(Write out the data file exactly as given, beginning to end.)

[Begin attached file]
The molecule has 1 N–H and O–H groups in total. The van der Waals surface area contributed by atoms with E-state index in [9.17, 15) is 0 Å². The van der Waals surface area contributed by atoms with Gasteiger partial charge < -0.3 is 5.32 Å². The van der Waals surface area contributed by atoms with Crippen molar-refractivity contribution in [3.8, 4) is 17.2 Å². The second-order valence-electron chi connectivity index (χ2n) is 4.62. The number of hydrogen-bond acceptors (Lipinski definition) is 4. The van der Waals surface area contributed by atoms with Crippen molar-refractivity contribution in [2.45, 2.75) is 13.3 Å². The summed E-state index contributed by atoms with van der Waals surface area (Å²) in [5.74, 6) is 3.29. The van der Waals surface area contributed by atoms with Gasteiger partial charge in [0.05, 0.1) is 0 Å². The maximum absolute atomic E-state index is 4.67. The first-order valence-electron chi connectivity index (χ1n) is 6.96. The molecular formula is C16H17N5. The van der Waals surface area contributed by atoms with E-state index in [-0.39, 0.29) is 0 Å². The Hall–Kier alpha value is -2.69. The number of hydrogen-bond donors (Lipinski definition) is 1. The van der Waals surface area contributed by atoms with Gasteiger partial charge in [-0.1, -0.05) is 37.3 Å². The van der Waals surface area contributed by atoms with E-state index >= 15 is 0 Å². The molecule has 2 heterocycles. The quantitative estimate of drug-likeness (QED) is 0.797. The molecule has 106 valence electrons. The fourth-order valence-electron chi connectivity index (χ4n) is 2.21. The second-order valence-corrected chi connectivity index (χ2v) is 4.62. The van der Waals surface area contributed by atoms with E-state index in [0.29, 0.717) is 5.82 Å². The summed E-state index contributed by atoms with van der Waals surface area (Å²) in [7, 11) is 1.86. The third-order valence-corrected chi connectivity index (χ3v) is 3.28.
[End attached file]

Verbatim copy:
The molecule has 1 N–H and O–H groups in total. The van der Waals surface area contributed by atoms with E-state index in [9.17, 15) is 0 Å². The van der Waals surface area contributed by atoms with Gasteiger partial charge < -0.3 is 5.32 Å². The van der Waals surface area contributed by atoms with Crippen molar-refractivity contribution in [3.8, 4) is 17.2 Å². The second-order valence-electron chi connectivity index (χ2n) is 4.62. The number of hydrogen-bond acceptors (Lipinski definition) is 4. The van der Waals surface area contributed by atoms with Crippen molar-refractivity contribution in [2.45, 2.75) is 13.3 Å². The summed E-state index contributed by atoms with van der Waals surface area (Å²) in [5.74, 6) is 3.29. The van der Waals surface area contributed by atoms with Gasteiger partial charge in [0.05, 0.1) is 0 Å². The maximum absolute atomic E-state index is 4.67. The first-order valence-electron chi connectivity index (χ1n) is 6.96. The molecular formula is C16H17N5. The van der Waals surface area contributed by atoms with E-state index in [-0.39, 0.29) is 0 Å². The Hall–Kier alpha value is -2.69. The number of hydrogen-bond donors (Lipinski definition) is 1. The van der Waals surface area contributed by atoms with Gasteiger partial charge in [-0.1, -0.05) is 37.3 Å². The van der Waals surface area contributed by atoms with E-state index >= 15 is 0 Å². The molecule has 2 heterocycles. The quantitative estimate of drug-likeness (QED) is 0.797. The molecule has 106 valence electrons. The fourth-order valence-electron chi connectivity index (χ4n) is 2.21. The second-order valence-corrected chi connectivity index (χ2v) is 4.62. The van der Waals surface area contributed by atoms with E-state index in [0.29, 0.717) is 5.82 Å². The summed E-state index contributed by atoms with van der Waals surface area (Å²) in [7, 11) is 1.86. The third-order valence-corrected chi connectivity index (χ3v) is 3.28.